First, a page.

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These days, long-term viability in animal agriculture requires identifying and capitalizing on available efficiencies, while also conserving resources, protecting animal welfare and ensuring food safety and public health.
As livestock production becomes more complex, veterinarians are learning ways to go beyond traditional clinical services to provide more comprehensive, integrated consultation intended to improve profitability and long-term viability of client operations.
This year’s American Association of Bovine Practitioners (AABP) conference followed a theme of “Become Indispensable,” with many of the presentations exploring ways practitioners can build their business by expanding services and helping clients become more successful.
That process requires the veterinarian to learn and practice new skills, but most importantly, it involves high-level communication between the producer and veterinarian, and in many cases, the most valuable service the veterinarian can provide involves solving problems or identifying opportunities about which the producer is unaware.
In a presentation titled “Flying Solo,” veterinarian Em Mowrer outlined how she built a solo practice in Southeastern Ohio, an area comprised mainly of small farmers who traditionally only called on a veterinarian when they had an animal-health emergency.
Starting “from scratch,” Mowrer says her first steps involved an honest assessment of her own abilities, strengths, weaknesses and professional goals, needs of local producers, services she wanted to provide and what she would need to effectively serve producers in the area. She quickly recognized a need for education regarding animal-health practices and particularly for prevention of disease or production problems, and area farmers were hungry for information. Her first client meeting attracted about 75 producers, many of whom had never attended such a meeting before, because they never had the opportunity.
She stressed a need for veterinarians to be available, follow up on farm calls, ask about the progress of animals you’ve treated and show interest in a client’s family. “They don’t care how much you know,” Mowrer says, “until they know how much you care.”
Colorado State University Extension Veterinarian Frank Garry encouraged veterinarians to “Focus on What Really Matters.” Veterinarians, he says, need to spend more time addressing clients’ big-picture goals. Simply treating sick or injured animals, while important, falls short in terms of meeting larger goals for animal health, performance and welfare. Those require an emphasis on prevention and monitoring. Veterinarians can build their practice while helping clients succeed by offering assistance with culling decisions, mortality diagnostics, proactive health monitoring, worker training and education, detailed protocols for vaccine and antibiotic use, herd additions and genetic selection, reproduction, animal welfare and more. “We create demand through education,” he says.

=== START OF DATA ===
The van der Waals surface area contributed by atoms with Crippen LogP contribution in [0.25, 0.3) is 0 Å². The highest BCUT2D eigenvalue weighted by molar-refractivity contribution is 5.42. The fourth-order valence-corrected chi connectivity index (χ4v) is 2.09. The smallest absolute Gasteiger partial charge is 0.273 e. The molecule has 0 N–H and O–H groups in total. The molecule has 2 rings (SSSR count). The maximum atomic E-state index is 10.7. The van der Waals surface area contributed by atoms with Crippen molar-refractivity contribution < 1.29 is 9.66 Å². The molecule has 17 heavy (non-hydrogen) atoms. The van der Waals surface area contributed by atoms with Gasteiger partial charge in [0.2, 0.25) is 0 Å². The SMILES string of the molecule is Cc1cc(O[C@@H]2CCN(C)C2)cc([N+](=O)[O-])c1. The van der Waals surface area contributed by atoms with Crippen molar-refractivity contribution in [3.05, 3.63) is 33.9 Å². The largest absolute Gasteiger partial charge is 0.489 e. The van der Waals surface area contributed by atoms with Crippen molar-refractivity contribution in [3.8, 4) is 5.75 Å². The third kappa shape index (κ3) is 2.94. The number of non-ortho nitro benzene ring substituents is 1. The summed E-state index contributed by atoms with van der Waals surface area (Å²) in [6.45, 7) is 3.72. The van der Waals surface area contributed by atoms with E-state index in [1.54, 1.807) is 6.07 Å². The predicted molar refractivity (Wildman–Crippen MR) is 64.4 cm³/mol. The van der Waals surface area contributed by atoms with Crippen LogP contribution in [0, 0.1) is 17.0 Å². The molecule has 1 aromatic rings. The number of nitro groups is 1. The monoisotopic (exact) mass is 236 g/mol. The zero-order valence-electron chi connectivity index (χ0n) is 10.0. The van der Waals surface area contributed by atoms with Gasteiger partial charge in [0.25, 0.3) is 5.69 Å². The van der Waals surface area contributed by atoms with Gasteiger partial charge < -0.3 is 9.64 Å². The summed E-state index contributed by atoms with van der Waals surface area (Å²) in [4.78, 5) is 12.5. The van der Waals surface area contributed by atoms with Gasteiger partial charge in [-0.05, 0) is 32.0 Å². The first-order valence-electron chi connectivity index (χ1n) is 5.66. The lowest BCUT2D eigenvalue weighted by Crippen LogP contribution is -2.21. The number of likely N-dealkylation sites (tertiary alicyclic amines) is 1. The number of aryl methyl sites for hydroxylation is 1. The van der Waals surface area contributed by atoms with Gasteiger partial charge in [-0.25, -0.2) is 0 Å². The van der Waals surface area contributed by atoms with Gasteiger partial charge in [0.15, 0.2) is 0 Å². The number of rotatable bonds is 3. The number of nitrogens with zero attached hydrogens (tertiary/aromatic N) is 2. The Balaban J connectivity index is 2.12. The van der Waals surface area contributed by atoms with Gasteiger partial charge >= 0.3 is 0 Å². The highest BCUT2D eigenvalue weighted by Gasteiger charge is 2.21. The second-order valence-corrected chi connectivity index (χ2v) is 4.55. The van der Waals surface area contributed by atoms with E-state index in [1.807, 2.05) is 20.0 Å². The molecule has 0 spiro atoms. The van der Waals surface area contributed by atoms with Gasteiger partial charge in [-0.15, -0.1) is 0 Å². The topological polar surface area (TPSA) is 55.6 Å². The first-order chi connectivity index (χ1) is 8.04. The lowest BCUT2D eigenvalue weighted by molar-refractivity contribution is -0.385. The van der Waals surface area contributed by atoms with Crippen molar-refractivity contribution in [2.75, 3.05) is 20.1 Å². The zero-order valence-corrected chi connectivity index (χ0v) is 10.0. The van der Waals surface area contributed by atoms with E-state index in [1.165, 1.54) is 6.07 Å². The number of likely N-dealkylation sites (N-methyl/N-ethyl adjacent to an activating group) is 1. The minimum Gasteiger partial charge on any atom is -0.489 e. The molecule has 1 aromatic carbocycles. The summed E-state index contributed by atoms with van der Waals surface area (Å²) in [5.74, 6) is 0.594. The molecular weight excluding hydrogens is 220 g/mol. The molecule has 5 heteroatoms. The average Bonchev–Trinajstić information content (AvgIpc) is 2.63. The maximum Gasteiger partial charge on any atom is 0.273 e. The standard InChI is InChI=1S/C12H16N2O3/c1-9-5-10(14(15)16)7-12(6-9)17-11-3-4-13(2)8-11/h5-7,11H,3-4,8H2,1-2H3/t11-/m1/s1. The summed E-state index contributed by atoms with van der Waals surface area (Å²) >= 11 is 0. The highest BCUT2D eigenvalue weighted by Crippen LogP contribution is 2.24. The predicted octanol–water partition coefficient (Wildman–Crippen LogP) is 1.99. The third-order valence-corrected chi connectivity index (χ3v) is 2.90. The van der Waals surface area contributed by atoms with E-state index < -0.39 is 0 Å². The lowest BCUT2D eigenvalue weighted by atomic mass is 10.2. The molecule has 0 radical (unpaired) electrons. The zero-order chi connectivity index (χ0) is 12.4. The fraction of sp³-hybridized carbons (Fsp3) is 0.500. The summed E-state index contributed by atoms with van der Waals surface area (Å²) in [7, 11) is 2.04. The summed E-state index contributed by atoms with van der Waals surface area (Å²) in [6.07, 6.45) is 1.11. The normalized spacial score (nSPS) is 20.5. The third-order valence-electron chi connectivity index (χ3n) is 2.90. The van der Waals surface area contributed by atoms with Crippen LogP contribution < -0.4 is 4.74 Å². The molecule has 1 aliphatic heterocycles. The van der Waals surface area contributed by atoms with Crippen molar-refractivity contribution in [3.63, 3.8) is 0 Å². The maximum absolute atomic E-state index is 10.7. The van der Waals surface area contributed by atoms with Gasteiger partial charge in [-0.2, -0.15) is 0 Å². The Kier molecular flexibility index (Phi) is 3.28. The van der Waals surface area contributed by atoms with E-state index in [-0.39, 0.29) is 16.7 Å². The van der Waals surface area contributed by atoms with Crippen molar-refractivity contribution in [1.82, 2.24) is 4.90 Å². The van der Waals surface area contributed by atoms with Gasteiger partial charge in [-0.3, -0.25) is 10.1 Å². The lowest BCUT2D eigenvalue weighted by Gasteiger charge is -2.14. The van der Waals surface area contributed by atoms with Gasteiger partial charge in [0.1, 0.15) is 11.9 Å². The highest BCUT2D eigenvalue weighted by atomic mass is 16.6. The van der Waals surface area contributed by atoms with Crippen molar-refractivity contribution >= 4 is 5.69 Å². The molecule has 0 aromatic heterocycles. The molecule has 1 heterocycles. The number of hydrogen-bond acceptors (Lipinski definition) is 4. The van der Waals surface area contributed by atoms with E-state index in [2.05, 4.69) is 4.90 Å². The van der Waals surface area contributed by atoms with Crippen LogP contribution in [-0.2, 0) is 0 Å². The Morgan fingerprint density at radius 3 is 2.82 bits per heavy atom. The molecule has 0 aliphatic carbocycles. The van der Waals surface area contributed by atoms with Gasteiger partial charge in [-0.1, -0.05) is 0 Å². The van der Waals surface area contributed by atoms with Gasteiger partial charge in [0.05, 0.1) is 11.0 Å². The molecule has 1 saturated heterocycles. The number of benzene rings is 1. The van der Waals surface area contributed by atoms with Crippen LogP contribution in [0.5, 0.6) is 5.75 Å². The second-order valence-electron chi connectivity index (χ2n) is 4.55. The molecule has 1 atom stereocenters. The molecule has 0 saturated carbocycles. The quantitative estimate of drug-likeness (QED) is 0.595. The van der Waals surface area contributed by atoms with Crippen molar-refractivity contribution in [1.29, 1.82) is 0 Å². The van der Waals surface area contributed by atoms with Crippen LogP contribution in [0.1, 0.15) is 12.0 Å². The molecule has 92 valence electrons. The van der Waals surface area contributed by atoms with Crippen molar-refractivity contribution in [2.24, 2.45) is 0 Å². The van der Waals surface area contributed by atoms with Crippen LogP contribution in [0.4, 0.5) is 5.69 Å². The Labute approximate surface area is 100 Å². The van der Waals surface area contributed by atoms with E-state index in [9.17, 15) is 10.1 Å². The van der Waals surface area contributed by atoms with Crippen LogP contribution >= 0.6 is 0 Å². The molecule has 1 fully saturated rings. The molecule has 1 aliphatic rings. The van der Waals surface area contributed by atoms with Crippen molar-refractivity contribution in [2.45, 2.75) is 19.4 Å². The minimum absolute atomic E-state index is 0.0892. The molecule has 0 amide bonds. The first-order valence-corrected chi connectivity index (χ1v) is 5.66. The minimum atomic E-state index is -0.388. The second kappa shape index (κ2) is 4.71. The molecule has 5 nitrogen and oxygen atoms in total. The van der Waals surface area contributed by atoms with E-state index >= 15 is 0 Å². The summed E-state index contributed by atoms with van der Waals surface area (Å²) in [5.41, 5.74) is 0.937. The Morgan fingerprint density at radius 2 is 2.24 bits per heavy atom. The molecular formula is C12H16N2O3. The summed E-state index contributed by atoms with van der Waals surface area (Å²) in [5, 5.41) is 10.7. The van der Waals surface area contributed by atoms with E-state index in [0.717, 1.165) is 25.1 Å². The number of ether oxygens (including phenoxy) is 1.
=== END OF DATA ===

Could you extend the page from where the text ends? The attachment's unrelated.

Long-time Purdue veterinarian Mark Hilton, now with Elanco Animal Health, led a presentation on how to “Keep Clients Asking for More.” Rather than just perfecting skills learned years ago, driving further and working longer hours to reach new clients, Hilton encourages veterinarians to do more with the clients they have. Often, he says, clients accustomed to limiting their veterinarian contact to emergencies do not realize how more in-depth veterinary consultations could benefit their businesses. “The most important step in developing a new service,” Hilton says, “is to offer it.”
Hilton advises veterinarians and clients to arrange a consultation visit that is separate from clinical visits. The veterinarian should ask clients about their business goals and dive deeply into the barriers preventing them from achieving those goals. “Listen to understand, not to respond,” he says.
Farmers and ranchers develop a natural affinity toward “Systems Thinking in Bovine Practice,” says John Groves, DVM, with Livestock Vet Services in Eldon, Missouri. They understand that agricultural production is a complex system, involving interactions between plants, animals, sunlight, soil, water, microbes and many other factors influencing outcomes. Systems thinking, as a means of problem solving, involves big-picture consideration of all those factors, instead of linear cause-and-effect thinking. Veterinarians, he says, can use systems thinking to engage client in long-term problem solving rather than simply reacting when problems arise.
For example, Groves cites a stocker operator experiencing a high morbidity rate, which the veterinarian attributes to poor preconditioning and weaning practices on the operations supplying the calves. Linear thinking might suggest paying lower prices for those calves in the future, but that approach does not truly solve the problem. Systems thinking would involve going back to the cow-calf herds, identifying weaknesses and instituting changes to improve calf health and immunity.
These and other discussions during the conference illustrated how, by working as partners, veterinarians and producers can position livestock operations for the future, with comprehensive programs for protecting animal health, welfare, safety and overall profitability.
For more on “becoming indispensable” from the AABP conference, see these articles on BovineVetOnline.com: